Just Do It Wrong

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Jim Riswold
Jim Riswold
Hello. My name is Mr. Wrong. For 22 years, I was a kid in a candy store who got paid to be in the candy store. In my candy-store career: I've met Bugs Bunny. My teenage idol, David Bowie, fired me. I've seen Michael Jordan naked. I've stood at a urinal next to Miles Davis. I was confused in person by Lou Reed. Terry Gilliam told me I was wonderfully retarded. Charles Barkley said I gave morons a bad name. Joe Pytka told me I was an idiot savant. Spike Lee told me I was not bad for a white guy.

A charmed if somewhat dislocated life, yes. A big important advertising book said I invented post-modern advertising. I wish I knew what "post-modern" meant. I had a Chinese advertising student tell me she had spent her whole life studying to be Jim Riswold. I contemplated shooting her to put her out of her misery. Newsweek said I was one of the most influential people in American culture. It is no small wonder that this magazine has neither the popularity nor prestige of Time. George magazine said I created more American icons than anyone since Walt Disney. This magazine is out of business for a very good reason and, hopefully, Mr. Disney is turning over in his grave. A Canadian magazine said I looked more like someone hired to teach you German philosophy or to put a bullet in you or both than a guy who does ads. Canada is Canada for a reason. (And, oh so apparently, I learned how to name-drop real good.) All flattering hyperbole, yes, but I honestly don't think I would be the object of such fawning nonsense if it weren't for the most important thing I ever learned from Dan Wieden and David Kennedy: It's OK, sometimes even good, to be wrong.

It was wrong to pair Bo Jackson with Bo Diddley. It was wrong to pair an odd duck of a fan named Mars Blackmon with Michael Jordan. It was wrong to pair a washed-up rabbit with Michael Jordan. It was wrong to make fun of Michael Jordan. It was wrong to have Charles Barkley declare that he was not a role model. It was wrong to cast David Robinson as Mr. Rogers. It was wrong to have Tiger Woods play the race card. It was wrong to have baseball owners and players sing about how much they didn't like each other. It was wrong to introduce Lou Reed and, to put it mildly, his Lou Reedness to the American television commercial public. Wrong, wrong, wrong. No amount of research would have told you that any of these ads would have been successful. In fact, it would have told you, in great detail, in lots of meetings, with lots of fancy geometrical shapes, precisely why they would not be successful. Think of it this way: If you research what a kid wants in a cake, the research will tell you he wants a cake made entirely of icing; after all, icing is the best part! You can't go wrong with an all-icing cake! The kid will get his guaranteed-not-wrong cake made of icing and that cake will make him throw up. Yes, I know this all sounds coy and flip, until you realize that most advertising, as in 99.99999999 percent of it, strives for nothing more than to not be wrong. Sure, the end result of most of it will be ads that are, by some meaningless measure, not wrong.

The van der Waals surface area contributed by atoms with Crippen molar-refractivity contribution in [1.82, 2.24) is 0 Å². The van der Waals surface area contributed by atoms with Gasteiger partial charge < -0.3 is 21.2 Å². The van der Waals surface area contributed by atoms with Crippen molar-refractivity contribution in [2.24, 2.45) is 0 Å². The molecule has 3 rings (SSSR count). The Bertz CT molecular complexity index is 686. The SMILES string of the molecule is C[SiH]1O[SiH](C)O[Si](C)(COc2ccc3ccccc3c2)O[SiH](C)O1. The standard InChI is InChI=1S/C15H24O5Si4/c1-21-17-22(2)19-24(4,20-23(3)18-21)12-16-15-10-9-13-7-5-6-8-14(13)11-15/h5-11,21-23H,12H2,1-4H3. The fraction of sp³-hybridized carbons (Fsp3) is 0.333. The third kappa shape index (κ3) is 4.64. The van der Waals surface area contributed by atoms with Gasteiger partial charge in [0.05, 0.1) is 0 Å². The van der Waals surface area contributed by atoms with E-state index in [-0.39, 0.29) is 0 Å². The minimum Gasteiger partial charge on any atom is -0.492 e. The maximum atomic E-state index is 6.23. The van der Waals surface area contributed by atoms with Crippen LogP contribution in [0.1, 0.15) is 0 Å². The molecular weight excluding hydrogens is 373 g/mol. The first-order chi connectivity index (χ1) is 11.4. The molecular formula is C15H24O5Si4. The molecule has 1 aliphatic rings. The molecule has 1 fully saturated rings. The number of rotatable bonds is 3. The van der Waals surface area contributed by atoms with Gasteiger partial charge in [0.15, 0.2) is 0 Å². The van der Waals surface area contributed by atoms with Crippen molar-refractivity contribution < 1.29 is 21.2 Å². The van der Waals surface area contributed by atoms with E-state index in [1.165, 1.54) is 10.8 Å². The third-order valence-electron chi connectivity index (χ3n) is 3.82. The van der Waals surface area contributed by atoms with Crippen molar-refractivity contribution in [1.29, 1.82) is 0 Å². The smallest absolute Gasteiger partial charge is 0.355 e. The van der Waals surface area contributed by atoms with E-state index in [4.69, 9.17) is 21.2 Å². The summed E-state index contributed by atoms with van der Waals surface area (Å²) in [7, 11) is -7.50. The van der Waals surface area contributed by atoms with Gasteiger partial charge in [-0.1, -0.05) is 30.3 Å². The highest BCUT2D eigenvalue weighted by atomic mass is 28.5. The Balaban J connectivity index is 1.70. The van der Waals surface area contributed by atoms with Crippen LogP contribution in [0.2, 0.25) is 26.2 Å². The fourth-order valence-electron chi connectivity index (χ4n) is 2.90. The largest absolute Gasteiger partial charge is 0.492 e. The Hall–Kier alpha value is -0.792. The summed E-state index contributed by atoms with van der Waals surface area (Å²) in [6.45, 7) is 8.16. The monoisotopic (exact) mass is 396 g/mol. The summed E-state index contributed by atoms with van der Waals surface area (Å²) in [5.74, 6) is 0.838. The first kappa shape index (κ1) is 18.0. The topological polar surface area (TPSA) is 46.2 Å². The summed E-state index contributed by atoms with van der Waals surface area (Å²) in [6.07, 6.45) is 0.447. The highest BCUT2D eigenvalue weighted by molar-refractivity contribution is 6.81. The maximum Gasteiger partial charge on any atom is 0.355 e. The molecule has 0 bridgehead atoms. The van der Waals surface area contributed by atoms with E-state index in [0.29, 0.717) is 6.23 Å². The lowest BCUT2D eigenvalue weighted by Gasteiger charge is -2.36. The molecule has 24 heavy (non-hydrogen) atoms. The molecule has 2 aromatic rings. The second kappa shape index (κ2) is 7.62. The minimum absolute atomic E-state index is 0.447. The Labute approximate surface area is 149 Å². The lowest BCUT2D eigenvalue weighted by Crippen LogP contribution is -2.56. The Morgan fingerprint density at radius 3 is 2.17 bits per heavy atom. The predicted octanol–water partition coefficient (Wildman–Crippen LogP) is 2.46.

BFD. They're also ads that aren't any good. They're usually boring, wooden, self-important, hollow, familiar, overwrought and instantly forgettable. I honestly think advertising's desire to be mistake-free comes from its self-sustaining belief that it is extremely important. Excuse me, but was there a sentence I missed on the tablets Moses hauled down from Mount Sinai referring to the sanctity of advertising? Advertising isn't important. Ironically, when an agency and a client come to this conclusion, it—voila!—allows them to create some truly wonderful, relevant and meaningful advertising—advertising that dares to be more than not wrong.

I worship wrong. And, to put my big mouth where my money is, just when it may seem like I've figured this advertising thing all out and the One Club throws evenings in my honor, Creativity asks me to write a piece and other fancy magazines with glossy pages and color pictures write about me and my so-called advertising prowess, I decide to leave the industry to pursue a career in the art world. (If you don't believe how wrong this decision was, you should have been with me at my first Selling Riswold visit to a high-powered NYC art gallery.) How wrong is that?

Real wrong, I hope.
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